Ian and Scott sit down with Jackie from Leadnow to discuss electoral reform in the first of our monthly Deep Dive episodes where we examine a single topic in detail. We examine the current reform efforts in Canada, the systems under consideration and other tweaks for how Canadians vote. The Liberals promised in their 2015 platform “that 2015 will be the last federal election conducted under the first-past-the-post voting system.” We discuss their promise and the progress they have made. Systems under consideration are:
- First Past the Post, also known as Single Member Plurality
- Alternative Vote (AV) also known as Instant Runoff (IRV)
- Mixed Member Proportional (MMP)
Made in Canada MMP – Fair Vote Canada
- Single Transferable Vote (STV)
Made in Canada STV – Fair Vote Canada
- Urban Rural Proportional (Pamphlet)
- Also discussed were previous attempts to change the electoral system in Canada and whether the question of what system to change to should be put to a referendum
- Vote Better
- Electoral Reform Committee
- Library of Parliament Background papers: Current System (PDF, Long)
- Law Commision Report (Web Archive)
- Liberal Party of Canada Platform
- CGP Grey Videos
- Table of Voting Systems and Criteria
- Additional Ideas under consideration
- History of Reform in Canada
- Fair Vote Canada
- Additional Resources
Finally here’s the testimony given at Meeting No 42 ERRE – Special Committee on Electoral Reform on Oct 21st.
3 Responses to “DD 01: Electoral Reform”
The strongest argument I’ve come across in favour of FPTP is Popper’s emphasis on the importance of a “Day of Judgment”, based on the idea that democracy’s great advantage is in minimizing the harm of bad leadership. Bad policies cause discontent, which results in lost elections (and party reform in their wake).
“[…] election day ought to be a Day of Judgment. As Pericles of Athens said in about 430 BC, “although only a few may originate a policy, we are all able to judge it.” Of course, we may misjudge it; in fact, we often do. But if we have lived through a party’s period of power and have felt its repercussions, we have at least some qualifications for judgment.
This presupposes that the party in power and its leaders were fully responsible for what they were doing. This, in turn, presupposes a majority government. But with proportional representation, even in the case of a single party governing with an absolute majority and thrown out by a majority of disenchanted citizens, the government may not be turned out of office. It would rather look for the smallest party strong enough to go on ruling with its help. […]”
[From: http://www.economist.com/blogs/democracyinamerica/2016/01/karl-popper-democracy ; similar discussion here: http://www.iep.utm.edu/popp-pol/#SH2a .]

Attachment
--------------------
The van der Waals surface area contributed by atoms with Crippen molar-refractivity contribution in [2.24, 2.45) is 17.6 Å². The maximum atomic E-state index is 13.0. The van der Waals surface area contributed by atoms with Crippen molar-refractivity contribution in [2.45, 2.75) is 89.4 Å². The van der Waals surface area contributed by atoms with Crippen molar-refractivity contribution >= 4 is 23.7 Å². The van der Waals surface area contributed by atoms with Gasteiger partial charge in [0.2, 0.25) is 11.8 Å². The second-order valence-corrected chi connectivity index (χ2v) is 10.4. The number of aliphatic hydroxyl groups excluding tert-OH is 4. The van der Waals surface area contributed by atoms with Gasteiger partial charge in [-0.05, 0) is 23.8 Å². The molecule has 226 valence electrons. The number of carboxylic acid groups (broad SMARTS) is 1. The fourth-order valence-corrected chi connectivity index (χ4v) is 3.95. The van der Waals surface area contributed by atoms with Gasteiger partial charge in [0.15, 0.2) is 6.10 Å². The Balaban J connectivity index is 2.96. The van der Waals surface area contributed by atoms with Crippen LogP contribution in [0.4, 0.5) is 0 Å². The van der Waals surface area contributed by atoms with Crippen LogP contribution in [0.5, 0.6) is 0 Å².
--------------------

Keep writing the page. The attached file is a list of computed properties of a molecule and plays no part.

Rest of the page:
Do you know of any studies that have examined this idea?
I don’t know of specific studies… but I guess I have a few initial thoughts on a rebuttal.
First, FPTP biases toward two party states (or possibly a third small party). So rather than “booting the bums out” you end up just swapping from one bad party to the other. The clearest example of the danger of this is south of the border where you end up with a very entrenched political class that drives disenfranchisement until someone like Trump comes along to flip the table.
Second, I’m not such a pessimist. That argument relies on a purely negative view of elections that are about punishing bad behaviour in representatives rather than rewarding or promoting forward good ideas. PR systems allow you to ensure that there is still representation of different ideas so the better ones can come forward. This is what Jackie was referring to when she said countries with PR tend to have better policies (I can double check that reference with her & LeadNow if you want).
Finally, despite that claim, Canadian elections aren’t really about “punishing” a government. In 2011, the Conservatives won about 40% of the vote and in 2015 they won 32%. So the argument is attributing this mass decision to punish Harper to about 8% of voters. Mathematically it just doesn’t hold up.
Googled PR having better policies; found http://behindthenumbers.ca/2016/10/11/proportional-representation-likely-produce-better-public-policy/ .
When I finally remembered I can still access academic papers, I followed up on the sources and am entirely persuaded by Knudsen’s 2011 “Which democracies prosper? Electoral rules, form of government and economic growth”. The numbers are strong and the explanation plausible.
Using some of Bueno de Mesquita’s terminology, the (geographically & demographically) broader winning coalitions under PR make private rewards (corruption, earmarks, targeted regulations, etc.) more costly relative to public rewards (good policy), resulting in better policy.
So, although Knudsen doesn’t directly test “Day of Judgment” effects, ~1%/year faster economic growth is a strong indicator that it either doesn’t matter or is swamped by other effects of PR.